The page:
Bundgaard et al introduced us in 2018 to “Familial ST-segment depression syndrome”, a new cardiac arrhythmia syndrome predisposing to atrial fibrillation, VT, and sudden cardiac death.
- ECGs reviewed from five unrelated families demonstrated a consistent pattern of widespread, concave-upward ST depression, in the absence of coronary artery disease or ischaemia. In contrast to other genetic disorders such as Brugada syndrome and LQTS, these changes remain stable over time, only accentuated by exercise.
- Affected individuals had varying time courses of disease, but usually remained asymptomatic until the onset of tachyarrhythmias, often initially atrial fibrillation with subsequent episodes of VT/VF leading to sudden cardiac death.
Diagnosing “Familial ST-segment depression syndrome”
- Unexplained concave-upward ST depression in at least 7 leads, 90ms after J point
- ST elevation in lead aVR > 0.1mV
- ECG findings are persistent with time
- Autosomal dominant pattern of inheritance
The authors proposed the above diagnostic criteria, with “unexplained” highlighting the importance that ischaemia, structural heart disease and metabolic abnormalities have been excluded prior to labelling the condition.
Other secondary diagnostic features were accentuation seen with exercise in some, and the presence of a notch in the ascending part of the ST segment. Note that onset of complications do not appear to correlate with age based on limited observations of affected individuals.
- (A) concave-upward ST-segment depression in leads I, II, aVL, aVF, V2-V6,
- (B) ST-segment elevation in lead aVR.
- (C) A notch is visible in the ascending part of the ST segment of the precordial leads, most prominent in leads V3-V4
Clinical significance: Doesn’t that look familiar?
- The pattern of “diffuse ST depression with coexistent ST elevation in lead aVR” would be familiar to many of us. In the acute chest pain presentation it raises concern for LMCA insufficiency causing severe ischaemia. Although this pattern is no longer thought to be an indicator of acute occlusion, these NOMI patients should undergo urgent catherisation following medical therapy
- Patients with Familial ST-segment Depression Syndrome presenting with chest pain may be mistakenly identified as suffering from an acute ischaemic event. Subsequent unremarkable laboratory and angiography findings, in combination with the “static” nature of this pattern, should raise concern for FSDS and prompt further investigation and screening of family members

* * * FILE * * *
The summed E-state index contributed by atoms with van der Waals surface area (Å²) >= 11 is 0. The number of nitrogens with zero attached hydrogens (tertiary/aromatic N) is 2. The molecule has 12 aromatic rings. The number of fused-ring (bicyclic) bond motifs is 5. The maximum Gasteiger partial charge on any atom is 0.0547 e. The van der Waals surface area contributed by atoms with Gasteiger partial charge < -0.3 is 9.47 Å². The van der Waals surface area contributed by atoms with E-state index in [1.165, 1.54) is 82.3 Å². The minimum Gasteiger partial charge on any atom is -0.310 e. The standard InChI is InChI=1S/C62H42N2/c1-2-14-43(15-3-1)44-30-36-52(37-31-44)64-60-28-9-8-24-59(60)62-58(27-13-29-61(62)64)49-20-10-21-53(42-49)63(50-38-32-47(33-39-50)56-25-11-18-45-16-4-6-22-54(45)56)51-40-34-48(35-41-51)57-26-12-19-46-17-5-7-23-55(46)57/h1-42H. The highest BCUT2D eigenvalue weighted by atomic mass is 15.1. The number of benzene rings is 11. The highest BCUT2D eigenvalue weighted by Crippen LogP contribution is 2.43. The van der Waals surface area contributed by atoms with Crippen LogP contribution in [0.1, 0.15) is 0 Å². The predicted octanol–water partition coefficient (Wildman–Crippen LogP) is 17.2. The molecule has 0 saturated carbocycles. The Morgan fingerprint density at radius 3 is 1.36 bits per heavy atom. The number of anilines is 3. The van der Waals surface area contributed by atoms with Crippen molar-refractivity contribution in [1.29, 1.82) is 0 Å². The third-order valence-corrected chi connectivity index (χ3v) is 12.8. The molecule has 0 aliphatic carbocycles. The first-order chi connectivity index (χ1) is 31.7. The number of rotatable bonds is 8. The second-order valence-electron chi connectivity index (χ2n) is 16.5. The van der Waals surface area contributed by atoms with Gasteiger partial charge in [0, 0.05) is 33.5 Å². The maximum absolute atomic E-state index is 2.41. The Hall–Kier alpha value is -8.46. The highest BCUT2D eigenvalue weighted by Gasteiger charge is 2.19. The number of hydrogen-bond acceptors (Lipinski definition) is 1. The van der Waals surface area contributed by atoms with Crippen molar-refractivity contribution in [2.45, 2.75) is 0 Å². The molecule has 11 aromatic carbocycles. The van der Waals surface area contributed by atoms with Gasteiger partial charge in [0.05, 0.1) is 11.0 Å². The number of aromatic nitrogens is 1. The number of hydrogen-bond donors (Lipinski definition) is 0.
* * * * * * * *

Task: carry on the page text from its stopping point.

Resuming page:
- Genetic testing for cardiovascular disorders in affected individuals was negative and to date a causative genetic sequence is yet to be identified
- Henning Bundgaard. Department of Cardiology, Rigshospitalet, University Hospital Copenhagen, Denmark
- Bundgaard H, Jøns C, Lodder EM et al. A Novel Familial Cardiac Arrhythmia Syndrome with Widespread ST-Segment Depression. N Engl J Med. 2018 Nov 1;379(18):1780-1781.
Eponymous term review
- Rawshani A. A Novel Familial Cardiac Arrhythmia Syndrome Identified Using ECG. ECGWaves 2018
- Marstrand P, Theilade J, Andersson C, et al. Long QT syndrome is associated with an increased burden of diabetes, psychiatric and neurological comorbidities: a nationwide cohort study. Open Heart 2019; 6: e001161
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- Wiesbauer F, Kühn P. ECG Mastery: Blue Belt online course: Become an ECG expert. Medmastery
- Kühn P, Houghton A. ECG Mastery: Black Belt Workshop. Advanced ECG interpretation. Medmastery
- Rawshani A. Clinical ECG Interpretation ECG Waves
- Smith SW. Dr Smith’s ECG blog.
- Mattu A, Tabas JA, Brady WJ. Electrocardiography in Emergency, Acute, and Critical Care. 2e, 2019
- Brady WJ, Lipinski MJ et al. Electrocardiogram in Clinical Medicine. 1e, 2020
- Straus DG, Schocken DD. Marriott’s Practical Electrocardiography 13e, 2021
- Hampton J. The ECG Made Practical 7e, 2019
- Grauer K. ECG Pocket Brain (Expanded) 6e, 2014
- Brady WJ, Truwit JD. Critical Decisions in Emergency and Acute Care Electrocardiography 1e, 2009
- Surawicz B, Knilans T. Chou’s Electrocardiography in Clinical Practice: Adult and Pediatric 6e, 2008
- Mattu A, Brady W. ECG’s for the Emergency Physician Part I 1e, 2003 and Part II
- Chan TC. ECG in Emergency Medicine and Acute Care 1e, 2004
- Smith SW. The ECG in Acute MI. 2002 [PDF]
the names behind the name
BA MA (Oxon) MBChB (Edin) FACEM FFSEM. Associate Professor Curtin Medical School, Curtin University. Emergency physician, Sir Charles Gairdner Hospital. Passion for rugby; medical history; medical education; and asynchronous learning #FOAMed evangelist. Co-founder and CTO of Life in the Fast lane | Eponyms | Books | Twitter |